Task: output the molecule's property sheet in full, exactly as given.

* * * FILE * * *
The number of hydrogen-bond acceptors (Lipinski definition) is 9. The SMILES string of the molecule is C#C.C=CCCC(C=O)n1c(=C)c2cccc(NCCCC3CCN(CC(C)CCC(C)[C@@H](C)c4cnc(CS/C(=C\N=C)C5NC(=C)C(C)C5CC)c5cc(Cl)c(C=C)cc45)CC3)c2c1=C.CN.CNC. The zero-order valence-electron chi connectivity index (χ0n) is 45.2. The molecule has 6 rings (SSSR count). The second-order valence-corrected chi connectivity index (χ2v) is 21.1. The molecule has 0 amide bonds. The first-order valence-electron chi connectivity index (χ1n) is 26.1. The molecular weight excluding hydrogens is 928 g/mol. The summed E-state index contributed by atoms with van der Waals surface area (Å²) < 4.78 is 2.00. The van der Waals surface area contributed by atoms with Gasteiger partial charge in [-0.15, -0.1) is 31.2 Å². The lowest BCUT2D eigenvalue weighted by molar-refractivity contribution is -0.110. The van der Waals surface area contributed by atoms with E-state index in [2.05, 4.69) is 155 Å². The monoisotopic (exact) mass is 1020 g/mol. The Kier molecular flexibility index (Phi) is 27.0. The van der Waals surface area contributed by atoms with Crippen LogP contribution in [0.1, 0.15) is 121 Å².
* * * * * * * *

The number of hydrogen-bond acceptors (Lipinski definition) is 9. The SMILES string of the molecule is C#C.C=CCCC(C=O)n1c(=C)c2cccc(NCCCC3CCN(CC(C)CCC(C)[C@@H](C)c4cnc(CS/C(=C\N=C)C5NC(=C)C(C)C5CC)c5cc(Cl)c(C=C)cc45)CC3)c2c1=C.CN.CNC. The zero-order valence-electron chi connectivity index (χ0n) is 45.2. The molecule has 6 rings (SSSR count). The second-order valence-corrected chi connectivity index (χ2v) is 21.1. The molecule has 0 amide bonds. The first-order valence-electron chi connectivity index (χ1n) is 26.1. The molecular weight excluding hydrogens is 928 g/mol. The summed E-state index contributed by atoms with van der Waals surface area (Å²) < 4.78 is 2.00. The van der Waals surface area contributed by atoms with Gasteiger partial charge in [-0.15, -0.1) is 31.2 Å². The lowest BCUT2D eigenvalue weighted by molar-refractivity contribution is -0.110. The van der Waals surface area contributed by atoms with E-state index in [2.05, 4.69) is 155 Å². The monoisotopic (exact) mass is 1020 g/mol. The Kier molecular flexibility index (Phi) is 27.0. The van der Waals surface area contributed by atoms with Crippen LogP contribution in [0.1, 0.15) is 121 Å².